PaRappa the Rapper was created by Masaya Matsuura (the former leader of the Japanese "Hyper Pop Unit" PSY S) and his NanaOn-Sha company. It was one of the very first rhythm video games released at the time.
The game is named after its protagonist, PaRappa, a rapping dog, with the motto "I gotta believe!"
For a list/links of the songs in this game, please view: Songs
The player takes the role of Parappa, a rapping dog trying to win the heart of his friend Sunny Funny. However hecomes intimidated by the presence of Joe Chin who goes overboard with trying to impress Sunny. In hopes of impressing her, Parappa learns to fight at a Kung-fu Dojo and take a driver's education course to get his license.
After crashing his dad's car, Parappa has to earn money at the flea market to pay for it...
When Sunny's birthday comes up, Parappa has to get cake, but ends up ruining it after an encounter with Joe. He makes a new one by watching a cooking show and at the get-together he eats a lot of it. Later as he spends time alone with Sunny, he is suddenly overcome with the need to use the bathroom and has to rap against his former teachers to get to the front of the queue!
Then one night, Parappa is invited to Club Fun, and asks Sunny to go with him, to which she agrees. Parappa then raps on stage with everybody, rapping solo at the end of the song and expressing his feelings for Sunny.
Considered ahead of its time in its day, PaRappa the Rapper is somewhat similar to the classic 1980s game Simon, in which the player is required to repeat a sequence of sounds and buttons. PaRappa the Rapper demands that the player not only get the sequence correct but also the timing of the sequence. The game provides small portions of spoken vocals that are triggered when the appropriate buttons are pressed. Pressing the buttons in the correct order, with the correct timing, provides an intelligible imitation of the words spoken by the character; pressing the buttons in an incorrect order or with incorrect timing rewards the player with nothing more than unintelligible gibberish.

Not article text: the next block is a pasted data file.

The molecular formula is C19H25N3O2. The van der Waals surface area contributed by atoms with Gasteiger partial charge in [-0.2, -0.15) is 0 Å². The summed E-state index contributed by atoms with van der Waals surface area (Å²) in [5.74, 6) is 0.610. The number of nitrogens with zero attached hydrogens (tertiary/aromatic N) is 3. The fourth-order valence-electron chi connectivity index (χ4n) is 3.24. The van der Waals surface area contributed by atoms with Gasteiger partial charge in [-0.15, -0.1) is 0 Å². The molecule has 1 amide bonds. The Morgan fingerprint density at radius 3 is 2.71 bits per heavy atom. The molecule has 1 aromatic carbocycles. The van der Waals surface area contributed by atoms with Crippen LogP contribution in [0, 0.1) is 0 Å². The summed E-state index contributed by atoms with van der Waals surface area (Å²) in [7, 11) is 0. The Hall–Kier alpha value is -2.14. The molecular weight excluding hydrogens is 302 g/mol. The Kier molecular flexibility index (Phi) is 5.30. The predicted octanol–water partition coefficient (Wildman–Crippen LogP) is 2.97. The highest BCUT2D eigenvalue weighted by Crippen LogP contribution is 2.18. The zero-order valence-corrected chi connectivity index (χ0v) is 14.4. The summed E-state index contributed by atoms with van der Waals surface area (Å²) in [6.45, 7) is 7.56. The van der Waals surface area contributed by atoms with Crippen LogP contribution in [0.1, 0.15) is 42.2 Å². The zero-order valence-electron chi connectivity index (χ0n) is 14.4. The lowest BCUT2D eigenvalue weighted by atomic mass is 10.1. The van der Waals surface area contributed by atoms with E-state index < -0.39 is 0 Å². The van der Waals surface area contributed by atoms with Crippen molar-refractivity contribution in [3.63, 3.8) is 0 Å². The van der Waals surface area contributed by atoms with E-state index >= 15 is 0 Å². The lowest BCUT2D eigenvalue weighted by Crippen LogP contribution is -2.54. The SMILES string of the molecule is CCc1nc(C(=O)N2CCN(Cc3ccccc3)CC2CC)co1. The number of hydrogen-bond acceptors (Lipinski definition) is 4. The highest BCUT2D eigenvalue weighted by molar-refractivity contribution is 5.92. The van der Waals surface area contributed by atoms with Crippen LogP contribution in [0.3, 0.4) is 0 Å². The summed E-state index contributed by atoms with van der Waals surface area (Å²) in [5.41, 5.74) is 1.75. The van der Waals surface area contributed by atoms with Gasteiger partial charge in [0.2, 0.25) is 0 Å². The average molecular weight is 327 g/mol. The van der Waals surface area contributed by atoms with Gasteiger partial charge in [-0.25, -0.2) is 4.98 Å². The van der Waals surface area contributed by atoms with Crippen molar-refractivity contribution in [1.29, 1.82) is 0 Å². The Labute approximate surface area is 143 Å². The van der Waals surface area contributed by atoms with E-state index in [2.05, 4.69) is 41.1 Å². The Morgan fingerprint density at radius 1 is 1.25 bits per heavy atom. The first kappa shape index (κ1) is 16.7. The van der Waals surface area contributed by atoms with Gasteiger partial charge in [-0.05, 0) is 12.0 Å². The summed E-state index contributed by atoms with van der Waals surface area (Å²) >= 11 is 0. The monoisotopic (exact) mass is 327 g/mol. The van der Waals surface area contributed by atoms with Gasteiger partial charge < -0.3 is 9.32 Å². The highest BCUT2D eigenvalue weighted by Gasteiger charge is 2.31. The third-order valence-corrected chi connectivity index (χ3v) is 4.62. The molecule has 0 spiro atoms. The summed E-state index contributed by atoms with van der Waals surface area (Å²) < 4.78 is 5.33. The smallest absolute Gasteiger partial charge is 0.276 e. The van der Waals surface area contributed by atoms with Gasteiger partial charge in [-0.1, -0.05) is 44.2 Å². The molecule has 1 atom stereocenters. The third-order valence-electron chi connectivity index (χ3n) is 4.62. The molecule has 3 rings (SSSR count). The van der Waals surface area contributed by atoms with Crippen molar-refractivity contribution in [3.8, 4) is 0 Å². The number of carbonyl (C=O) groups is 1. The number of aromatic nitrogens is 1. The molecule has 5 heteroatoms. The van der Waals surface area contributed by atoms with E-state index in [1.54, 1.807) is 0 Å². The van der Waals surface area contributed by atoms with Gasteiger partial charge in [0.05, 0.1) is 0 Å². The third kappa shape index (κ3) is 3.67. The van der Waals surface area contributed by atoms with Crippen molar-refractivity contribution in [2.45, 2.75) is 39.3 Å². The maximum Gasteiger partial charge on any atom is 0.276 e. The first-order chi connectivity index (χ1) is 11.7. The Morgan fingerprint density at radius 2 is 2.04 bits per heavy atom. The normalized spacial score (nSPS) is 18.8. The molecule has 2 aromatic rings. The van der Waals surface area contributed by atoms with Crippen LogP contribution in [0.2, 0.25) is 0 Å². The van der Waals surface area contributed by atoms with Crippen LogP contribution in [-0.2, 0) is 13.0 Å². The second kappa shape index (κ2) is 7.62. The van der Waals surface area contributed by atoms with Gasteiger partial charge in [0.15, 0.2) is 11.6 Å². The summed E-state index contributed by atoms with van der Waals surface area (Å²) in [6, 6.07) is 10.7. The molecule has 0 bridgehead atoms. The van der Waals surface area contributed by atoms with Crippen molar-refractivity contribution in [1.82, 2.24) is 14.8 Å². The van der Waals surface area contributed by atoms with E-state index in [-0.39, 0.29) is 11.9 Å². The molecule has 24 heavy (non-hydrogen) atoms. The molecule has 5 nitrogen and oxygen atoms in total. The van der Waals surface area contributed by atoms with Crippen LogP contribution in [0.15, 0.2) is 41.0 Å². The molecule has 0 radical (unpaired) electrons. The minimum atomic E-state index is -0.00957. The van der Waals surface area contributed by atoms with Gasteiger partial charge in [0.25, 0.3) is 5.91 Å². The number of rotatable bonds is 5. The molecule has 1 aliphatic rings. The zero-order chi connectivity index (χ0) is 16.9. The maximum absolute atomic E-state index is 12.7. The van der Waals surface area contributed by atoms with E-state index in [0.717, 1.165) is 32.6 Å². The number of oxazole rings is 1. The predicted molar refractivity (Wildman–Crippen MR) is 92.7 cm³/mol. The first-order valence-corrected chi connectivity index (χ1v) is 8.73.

Points are awarded for correctness and "style". By simply following the given sequence, the best a player can attain is the "U rappin' GOOD" rating. To get a higher rating, the player must "freestyle"; that is, to deviate from the given sequence but still keep in time with the song's rhythm. Through this method, the player can attain a "U rappin' COOL" rating. A player needs to have completed a level first before a COOL level can be obtained (this is not the case in its sequels). Alternately, if the player continues to play poorly, they may lose points and attain "U rappin' BAD" and "U rappin' AWFUL" ratings. A player drops down a rank after playing 2 wrong lines in succession, or on occasion an utterly ridiculous line, and can only go back up a level by getting two consecutive good lines.
If the stage is completed with a BAD or AWFUL rating, or if at any point the "U rappin'" meter falls below AWFUL, the stage is failed and the player is offered an option to try to attempt the stage again or to quit. If the stage is completed with a GOOD or COOL rating, the player continues to the next stage. If all stages are completed at COOL rating, the player is awarded with an alternate game ending, and a bonus song can be accessed.
Rank-changing aspects of a level are only apparent during the first of every 2 lines. If the player successfully times the first line of a pair, but fails on the second, the rank meter will not blink BAD or AWFUL. Likewise, once the game has been cleared, a good play is only necessary on the first of every two lines to get a shot at COOL mode on the second line. This is fixed in the game's sequels, but not in the PSP remake.
While the gameplay is simplistic on a certain level, the game is remembered for its unique graphic design, its quirky soundtrack, and its bizarre plot.
Spin Off and MerchandiseEdit
PaRappa became somewhat popular in Japan. Spawning plenty of merchandise, a spinoff in 1999, a widget-series anime, and a direct sequal for Playstation 2 in 2002.
Four years later, a PlayStation Portable (PSP) port of the original game was released in Japan in December 2006 and in North America and Europe in July 2007.
- When the game was featured as a challenge on Gamesmaster in 1998, the contestants, a team of two people, were given an extra large controller to make the game harder. The size of the buttons were that of the palm of a hand.
- The very year it was released in Japan, Parappa was the 7th top selling game.
- There has also been speculation regarding another sequel, though PlayStation has been quoting as saying, "People aren't going to pay $50 for 5, 6 stages." They also expressed interest in doing another sequel, however.
- When the characters left the theater and ate in the restaurant, Boxy Boy was missing.
- At the beginning of the the stage 4 cut scene. The sign read "Flat Doughnut" instead of "Phat Doughnut."